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Houys Delaware Series, LLC v. Key Bank National Association

United States District Court, W.D. Washington, Seattle

January 6, 2015

HOUYS DELAWARE SERIES, LLC, Plaintiff,
v.
KEY BANK NATIONAL ASSOCIATION, Defendants.

ORDER GRANTING MOTION TO DISMISS

ROBERT S. LASNIK, District Judge.

This matter comes before the Court on defendant's "Motion To Dismiss." Dkt. # 7. Having reviewed the memoranda and exhibits submitted by the parties, the Court finds as follows.

I. BACKGROUND

This action concerns real property in Lynnwood, WA ("Lynnwood Property") formerly owned by Hrag and Shoushan Salibian. Dkt. # 1-2 (Am. Compl.) ¶ 3.2. The Salibians' company, Taseda, LLC, entered a loan agreement ("Agreement") with defendant to finance the acquisition and development of land in Sumner, WA ("Sumner Property"). Id . ¶ 3.4. Under this Agreement, the Salibians would encumber the Lynnwood Property with deeds of trust ("DOTs") in favor of defendant in exchange for an $8.25 million loan from defendant, which would include funds for construction on the Sumner Property. Id . The DOTs, which were recorded in August 2007, included a DOT securing an $8.25 million loan to Taseda, LLC ("First DOT"), and a DOT securing lines of credit extended to Nver Enterprises, Inc., in the total amount of $16.5 million ("Second DOT"). Dkt. # 8-1 (Exh. B, C). Defendant ultimately failed to provide the promised funding for the Sumner Property construction. Dkt. # 1-2 ¶ 3.7.[1]

In March 2009, the Salibians executed and recorded a quitclaim deed conveying the Lynnwood Property to plaintiff. Dkt. # 8-1 (Exh. A). This deed gave plaintiff the Salibians' interest in the Lynnwood Property, "SUBJECT TO:... deeds of trusts, mortgages, liens... and encumbrances of record, if any." Id.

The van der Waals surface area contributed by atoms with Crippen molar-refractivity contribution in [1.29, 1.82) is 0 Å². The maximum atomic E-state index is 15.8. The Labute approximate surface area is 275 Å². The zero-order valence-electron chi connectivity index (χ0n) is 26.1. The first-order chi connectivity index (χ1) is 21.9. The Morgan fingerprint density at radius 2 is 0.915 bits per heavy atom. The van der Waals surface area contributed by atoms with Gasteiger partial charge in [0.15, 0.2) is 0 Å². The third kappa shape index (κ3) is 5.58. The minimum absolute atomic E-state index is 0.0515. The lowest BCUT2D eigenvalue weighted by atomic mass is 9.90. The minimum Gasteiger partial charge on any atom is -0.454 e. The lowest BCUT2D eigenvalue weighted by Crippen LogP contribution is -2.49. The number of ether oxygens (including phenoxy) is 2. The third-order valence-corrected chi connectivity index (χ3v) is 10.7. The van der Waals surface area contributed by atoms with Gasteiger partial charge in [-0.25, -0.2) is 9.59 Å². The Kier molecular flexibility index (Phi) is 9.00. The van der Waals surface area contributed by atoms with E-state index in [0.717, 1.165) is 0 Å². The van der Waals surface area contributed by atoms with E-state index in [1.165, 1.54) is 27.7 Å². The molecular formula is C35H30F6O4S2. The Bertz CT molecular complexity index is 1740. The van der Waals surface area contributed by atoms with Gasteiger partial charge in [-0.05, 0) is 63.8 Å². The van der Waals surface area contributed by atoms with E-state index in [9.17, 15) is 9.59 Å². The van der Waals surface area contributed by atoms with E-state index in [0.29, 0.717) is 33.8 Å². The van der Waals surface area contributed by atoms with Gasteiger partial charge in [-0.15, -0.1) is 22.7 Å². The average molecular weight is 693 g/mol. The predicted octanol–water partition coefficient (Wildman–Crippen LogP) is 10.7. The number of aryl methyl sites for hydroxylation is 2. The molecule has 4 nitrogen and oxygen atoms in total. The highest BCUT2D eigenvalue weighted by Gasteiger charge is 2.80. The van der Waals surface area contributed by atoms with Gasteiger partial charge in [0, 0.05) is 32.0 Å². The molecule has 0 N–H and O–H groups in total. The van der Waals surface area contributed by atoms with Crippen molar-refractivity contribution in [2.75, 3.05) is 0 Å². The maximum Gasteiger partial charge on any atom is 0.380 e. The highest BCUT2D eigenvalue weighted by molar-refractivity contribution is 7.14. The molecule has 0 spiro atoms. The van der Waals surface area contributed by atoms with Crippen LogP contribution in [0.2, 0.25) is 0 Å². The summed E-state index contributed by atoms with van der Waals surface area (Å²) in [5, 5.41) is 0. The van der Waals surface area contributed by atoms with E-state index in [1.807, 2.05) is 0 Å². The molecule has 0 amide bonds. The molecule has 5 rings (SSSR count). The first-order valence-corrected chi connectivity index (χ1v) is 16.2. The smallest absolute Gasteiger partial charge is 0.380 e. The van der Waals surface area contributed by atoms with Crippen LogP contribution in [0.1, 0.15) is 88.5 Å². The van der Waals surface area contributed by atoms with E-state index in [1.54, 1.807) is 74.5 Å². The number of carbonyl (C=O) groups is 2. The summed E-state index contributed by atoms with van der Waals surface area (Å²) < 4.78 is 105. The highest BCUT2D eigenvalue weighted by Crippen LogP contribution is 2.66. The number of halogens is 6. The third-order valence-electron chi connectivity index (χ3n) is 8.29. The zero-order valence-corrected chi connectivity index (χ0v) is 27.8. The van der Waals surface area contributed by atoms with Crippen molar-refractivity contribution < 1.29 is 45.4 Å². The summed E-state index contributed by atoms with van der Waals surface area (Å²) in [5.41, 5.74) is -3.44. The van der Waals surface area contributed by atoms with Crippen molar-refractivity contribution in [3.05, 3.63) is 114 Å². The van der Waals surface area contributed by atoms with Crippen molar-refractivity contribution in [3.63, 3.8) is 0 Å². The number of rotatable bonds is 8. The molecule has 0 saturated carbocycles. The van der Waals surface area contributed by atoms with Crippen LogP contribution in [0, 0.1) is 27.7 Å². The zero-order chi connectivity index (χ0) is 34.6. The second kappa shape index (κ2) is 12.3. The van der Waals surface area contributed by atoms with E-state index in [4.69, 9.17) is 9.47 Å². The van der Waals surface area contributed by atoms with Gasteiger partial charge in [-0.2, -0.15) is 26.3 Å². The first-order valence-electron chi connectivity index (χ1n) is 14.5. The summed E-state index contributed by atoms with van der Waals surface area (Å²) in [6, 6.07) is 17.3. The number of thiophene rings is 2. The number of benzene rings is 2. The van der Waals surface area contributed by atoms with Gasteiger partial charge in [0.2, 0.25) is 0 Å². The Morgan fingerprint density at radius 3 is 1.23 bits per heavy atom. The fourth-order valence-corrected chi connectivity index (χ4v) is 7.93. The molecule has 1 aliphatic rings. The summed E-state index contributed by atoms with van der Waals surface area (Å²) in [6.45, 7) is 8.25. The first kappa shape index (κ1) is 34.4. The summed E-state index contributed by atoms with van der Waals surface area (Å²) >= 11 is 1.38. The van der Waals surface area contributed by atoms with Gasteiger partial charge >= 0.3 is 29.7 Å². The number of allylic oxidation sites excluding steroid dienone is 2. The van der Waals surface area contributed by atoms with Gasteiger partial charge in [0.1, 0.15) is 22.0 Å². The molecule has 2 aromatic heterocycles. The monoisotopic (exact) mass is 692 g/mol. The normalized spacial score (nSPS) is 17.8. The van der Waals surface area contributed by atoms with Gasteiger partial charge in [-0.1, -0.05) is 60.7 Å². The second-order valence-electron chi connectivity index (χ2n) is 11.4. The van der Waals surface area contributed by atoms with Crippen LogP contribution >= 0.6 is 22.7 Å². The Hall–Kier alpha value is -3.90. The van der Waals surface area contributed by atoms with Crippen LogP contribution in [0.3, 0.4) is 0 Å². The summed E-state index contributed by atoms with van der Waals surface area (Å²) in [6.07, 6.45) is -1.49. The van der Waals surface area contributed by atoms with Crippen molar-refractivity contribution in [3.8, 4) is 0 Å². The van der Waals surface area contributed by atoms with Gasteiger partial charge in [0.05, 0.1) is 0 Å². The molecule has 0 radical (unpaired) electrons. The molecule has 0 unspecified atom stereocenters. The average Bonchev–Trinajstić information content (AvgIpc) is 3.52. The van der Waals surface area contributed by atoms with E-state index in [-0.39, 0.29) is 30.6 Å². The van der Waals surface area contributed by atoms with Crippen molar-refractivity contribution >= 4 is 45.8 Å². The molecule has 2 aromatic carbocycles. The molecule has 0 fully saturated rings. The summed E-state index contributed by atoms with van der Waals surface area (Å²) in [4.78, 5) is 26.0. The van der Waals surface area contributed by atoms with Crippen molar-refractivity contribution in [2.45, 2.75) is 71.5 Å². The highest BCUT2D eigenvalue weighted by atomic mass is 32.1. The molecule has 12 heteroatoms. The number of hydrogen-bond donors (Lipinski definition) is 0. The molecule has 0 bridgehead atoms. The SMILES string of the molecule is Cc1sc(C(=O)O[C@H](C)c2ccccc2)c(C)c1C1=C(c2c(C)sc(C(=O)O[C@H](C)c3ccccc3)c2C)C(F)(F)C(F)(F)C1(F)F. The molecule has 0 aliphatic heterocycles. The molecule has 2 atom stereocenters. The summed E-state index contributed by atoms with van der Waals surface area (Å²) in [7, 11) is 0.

Plaintiff brought this action in state court in September 2014 seeking to quiet title to the Lynnwood Property; the case was removed to this Court in October 2014. Dkt. # 1 (Notice of Removal). Plaintiff alleges that the DOTs are invalid and should be extinguished for failure of consideration. Dkt. # 1-2 ¶ 4.1; Dkt. # 12 (Pl. Resp.) at 1.[2] Specifically, plaintiff alleges that defendant's failure to provide the Sumner construction funding to the Salibians, as per the Agreement between defendant and the Salibians, renders the DOTs invalid for failure of consideration. Dkt. # 1-2 ¶ 3.7. Defendant has moved to dismiss. Dkt. # 7.

II. LEGAL STANDARD

Although a complaint need not provide detailed factual allegations, it must offer more than "labels and conclusions" or a "formulaic recitation of the elements of a cause of action." Bell Atl. Corp. v. Twombly, 550 U.S. 544, 555 (2007). To survive a motion to dismiss brought under Fed.R.Civ.P. 12(b)(6), a complaint "must contain sufficient factual mater, accepted as true, to state a claim to relief that is plausible on its face, '" Ashcroft v. Iqbal, 556 U.S. 662, 678 (2009) (quoting Twombly, 550 U.S. at 555); plaintiff's allegations must "raise a right to relief above the speculative level, " Twombly, 550 U.S. at 555. In ruling on such a motion, the Court must assume the truth of a plaintiff's well-pled facts and draw all reasonable inferences in its favor. Wyler Summit P'ship v. Turner Broad. Sys., Inc., 135 F.3d 658, 663 (9th Cir. 1998).